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It’s been a long-accepted tradition in the college admissions game for students to pass the final semester of high school languishing in gym and electives. With the pressure of entrance exams and college acceptance behind you, and the goal of all your college planning within reach, it seems only natural to take a break and enjoy the sunset days of high school before heading off to the rigors of college, right? Wrong!

Though tempting, beware falling into this pattern. An increasing number of colleges are now reviewing final transcripts of incoming freshman and in some cases, rescinding letters of acceptance in the summer prior to starting college.

The lasting effects of losing track of your college plan

Research indicates that “senior slump” is more than just a well-deserved break for hard-working students before they go to college. In fact, slacking on core skills during the final months of high school has been shown to place you at a disadvantage when it comes to being prepared for the demands once you get into college. This results in a higher dropout rate for seniors who “vacationed” in their final high school days.

Not yet convinced? Slacking off during your senior year also leads to poor performance on freshman placement exams; it’s estimated that 50 to 60 percent of incoming freshmen end up completing remedial work in their first year just to regain their skills in core topics such as math. If you don’t truly need the extra help, this is a waste of your time and money. And it is a poor return on all the effort you put into your college prep.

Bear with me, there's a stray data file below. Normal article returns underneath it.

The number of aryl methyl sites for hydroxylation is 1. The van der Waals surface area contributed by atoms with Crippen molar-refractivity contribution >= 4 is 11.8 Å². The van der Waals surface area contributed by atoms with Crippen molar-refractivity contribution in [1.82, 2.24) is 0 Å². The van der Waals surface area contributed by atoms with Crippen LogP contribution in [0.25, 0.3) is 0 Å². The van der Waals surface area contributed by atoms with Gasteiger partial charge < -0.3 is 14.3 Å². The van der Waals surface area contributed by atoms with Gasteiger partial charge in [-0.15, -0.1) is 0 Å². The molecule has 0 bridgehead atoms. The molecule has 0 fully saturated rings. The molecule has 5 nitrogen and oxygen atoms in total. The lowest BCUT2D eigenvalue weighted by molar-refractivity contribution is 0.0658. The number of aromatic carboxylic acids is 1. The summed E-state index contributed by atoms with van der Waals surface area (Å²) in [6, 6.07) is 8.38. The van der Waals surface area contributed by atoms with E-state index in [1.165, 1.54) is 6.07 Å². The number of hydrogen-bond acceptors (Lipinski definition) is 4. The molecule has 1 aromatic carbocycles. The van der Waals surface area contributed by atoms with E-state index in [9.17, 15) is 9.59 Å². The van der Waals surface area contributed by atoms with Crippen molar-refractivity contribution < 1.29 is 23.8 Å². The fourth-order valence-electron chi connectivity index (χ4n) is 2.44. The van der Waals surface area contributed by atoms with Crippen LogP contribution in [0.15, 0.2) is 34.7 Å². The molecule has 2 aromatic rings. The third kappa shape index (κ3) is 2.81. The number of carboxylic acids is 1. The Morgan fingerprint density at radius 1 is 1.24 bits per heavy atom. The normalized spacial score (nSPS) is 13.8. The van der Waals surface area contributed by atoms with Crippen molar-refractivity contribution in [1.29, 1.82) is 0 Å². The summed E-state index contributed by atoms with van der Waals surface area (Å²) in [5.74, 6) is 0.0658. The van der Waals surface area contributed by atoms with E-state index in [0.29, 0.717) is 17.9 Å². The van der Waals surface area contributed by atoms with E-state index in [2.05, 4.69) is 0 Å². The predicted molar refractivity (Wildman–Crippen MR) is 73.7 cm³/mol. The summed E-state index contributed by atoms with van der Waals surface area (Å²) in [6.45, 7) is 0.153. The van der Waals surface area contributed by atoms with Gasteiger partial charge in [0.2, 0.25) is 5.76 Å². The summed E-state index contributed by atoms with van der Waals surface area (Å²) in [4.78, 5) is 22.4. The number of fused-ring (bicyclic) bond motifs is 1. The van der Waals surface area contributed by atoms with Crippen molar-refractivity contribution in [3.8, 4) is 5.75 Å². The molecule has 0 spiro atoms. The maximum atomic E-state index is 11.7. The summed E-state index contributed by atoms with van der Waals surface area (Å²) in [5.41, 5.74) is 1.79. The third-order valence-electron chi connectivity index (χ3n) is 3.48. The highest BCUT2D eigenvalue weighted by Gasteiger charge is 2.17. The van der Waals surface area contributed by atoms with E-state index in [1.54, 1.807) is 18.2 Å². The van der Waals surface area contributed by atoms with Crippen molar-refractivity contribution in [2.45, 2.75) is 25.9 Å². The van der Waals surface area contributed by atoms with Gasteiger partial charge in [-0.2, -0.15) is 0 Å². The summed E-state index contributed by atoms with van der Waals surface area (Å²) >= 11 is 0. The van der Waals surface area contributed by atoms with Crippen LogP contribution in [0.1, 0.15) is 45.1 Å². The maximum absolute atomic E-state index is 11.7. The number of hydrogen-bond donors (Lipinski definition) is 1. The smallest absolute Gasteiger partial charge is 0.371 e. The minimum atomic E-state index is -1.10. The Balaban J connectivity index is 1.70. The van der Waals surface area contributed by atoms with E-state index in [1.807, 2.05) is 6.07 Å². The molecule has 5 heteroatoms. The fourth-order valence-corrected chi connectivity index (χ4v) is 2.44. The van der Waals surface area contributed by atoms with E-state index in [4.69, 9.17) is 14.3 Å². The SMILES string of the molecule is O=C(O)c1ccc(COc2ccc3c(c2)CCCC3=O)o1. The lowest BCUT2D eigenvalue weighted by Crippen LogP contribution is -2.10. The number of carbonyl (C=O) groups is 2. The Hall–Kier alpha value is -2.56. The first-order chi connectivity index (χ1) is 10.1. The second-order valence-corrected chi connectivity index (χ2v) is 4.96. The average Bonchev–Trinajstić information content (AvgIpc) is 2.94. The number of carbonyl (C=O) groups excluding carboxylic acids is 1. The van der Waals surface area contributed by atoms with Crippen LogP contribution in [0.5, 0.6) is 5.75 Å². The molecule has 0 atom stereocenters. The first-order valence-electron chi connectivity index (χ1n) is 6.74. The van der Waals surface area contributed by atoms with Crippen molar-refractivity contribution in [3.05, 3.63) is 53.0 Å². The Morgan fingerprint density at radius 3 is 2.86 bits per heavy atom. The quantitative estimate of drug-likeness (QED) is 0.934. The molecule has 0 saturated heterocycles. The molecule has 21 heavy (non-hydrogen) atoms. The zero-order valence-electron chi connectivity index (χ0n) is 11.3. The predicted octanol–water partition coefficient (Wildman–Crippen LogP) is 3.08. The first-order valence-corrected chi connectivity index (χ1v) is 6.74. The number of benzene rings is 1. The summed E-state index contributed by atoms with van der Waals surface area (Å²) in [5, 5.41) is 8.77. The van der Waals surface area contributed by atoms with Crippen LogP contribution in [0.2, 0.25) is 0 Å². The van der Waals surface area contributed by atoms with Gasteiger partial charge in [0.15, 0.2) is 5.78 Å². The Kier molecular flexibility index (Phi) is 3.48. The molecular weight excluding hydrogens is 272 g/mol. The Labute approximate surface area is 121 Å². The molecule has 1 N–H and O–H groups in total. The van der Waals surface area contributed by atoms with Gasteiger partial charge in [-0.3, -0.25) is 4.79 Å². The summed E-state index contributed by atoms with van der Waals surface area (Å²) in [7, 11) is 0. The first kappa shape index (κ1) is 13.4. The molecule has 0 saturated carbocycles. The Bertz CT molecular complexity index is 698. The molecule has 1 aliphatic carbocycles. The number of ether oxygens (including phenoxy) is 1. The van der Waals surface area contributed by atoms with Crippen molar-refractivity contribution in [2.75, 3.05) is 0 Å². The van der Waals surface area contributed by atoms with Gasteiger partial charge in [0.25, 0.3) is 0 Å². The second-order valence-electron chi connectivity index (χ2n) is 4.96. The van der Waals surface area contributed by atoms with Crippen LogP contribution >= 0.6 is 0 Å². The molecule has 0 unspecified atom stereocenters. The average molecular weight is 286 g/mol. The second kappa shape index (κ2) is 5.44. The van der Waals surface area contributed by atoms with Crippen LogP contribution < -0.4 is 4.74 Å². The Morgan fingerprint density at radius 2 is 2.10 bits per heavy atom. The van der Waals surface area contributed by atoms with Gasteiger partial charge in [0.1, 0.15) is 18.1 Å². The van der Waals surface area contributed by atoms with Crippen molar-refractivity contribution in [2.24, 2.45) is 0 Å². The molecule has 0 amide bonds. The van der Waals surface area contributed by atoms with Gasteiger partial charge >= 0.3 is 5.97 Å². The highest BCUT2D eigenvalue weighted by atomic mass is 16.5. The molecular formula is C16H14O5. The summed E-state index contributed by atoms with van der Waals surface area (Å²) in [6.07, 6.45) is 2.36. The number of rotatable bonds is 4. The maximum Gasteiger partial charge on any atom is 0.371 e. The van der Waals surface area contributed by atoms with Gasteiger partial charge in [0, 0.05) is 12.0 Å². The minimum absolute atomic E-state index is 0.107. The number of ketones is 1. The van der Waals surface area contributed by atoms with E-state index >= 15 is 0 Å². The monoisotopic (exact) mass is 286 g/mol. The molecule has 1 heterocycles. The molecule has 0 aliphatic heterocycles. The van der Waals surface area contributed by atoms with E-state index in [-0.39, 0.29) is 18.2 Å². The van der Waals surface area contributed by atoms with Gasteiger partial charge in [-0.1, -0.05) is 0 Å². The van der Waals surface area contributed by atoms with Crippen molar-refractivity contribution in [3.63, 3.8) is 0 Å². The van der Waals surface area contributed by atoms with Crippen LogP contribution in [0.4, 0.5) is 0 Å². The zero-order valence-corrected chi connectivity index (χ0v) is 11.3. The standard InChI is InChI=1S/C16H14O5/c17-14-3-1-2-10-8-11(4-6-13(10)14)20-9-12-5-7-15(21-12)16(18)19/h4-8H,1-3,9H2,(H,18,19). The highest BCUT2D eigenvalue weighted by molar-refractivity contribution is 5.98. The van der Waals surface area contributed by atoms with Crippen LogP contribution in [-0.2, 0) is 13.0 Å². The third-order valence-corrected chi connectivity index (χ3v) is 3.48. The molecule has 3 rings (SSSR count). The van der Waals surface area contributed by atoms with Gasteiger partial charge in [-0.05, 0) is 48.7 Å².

Don’t let it happen to you; get into college and stay there!

Colleges are catching on to these trends and are using diminished performance during senior year as a basis for rescinding admission offers or for holding students’ feet to the fire until their grades improve. This may hold especially true for overcrowded or highly competitive colleges that need to trim down their pool of incoming freshman. While this is not yet the norm, you should consider it motivation to continue getting good grades throughout senior year so your college planning efforts aren’t wasted.

College is what you’ve been working toward throughout your years of school and college prep. Don’t let getting your acceptance letter undermine all your hard work. Sure, it’s tempting to kick back for a few. Maybe you’re bored. Maybe you feel you’ve paid your dues. But with the potential consequences, it’s just not worth it. It’s just a few more months. You can do it!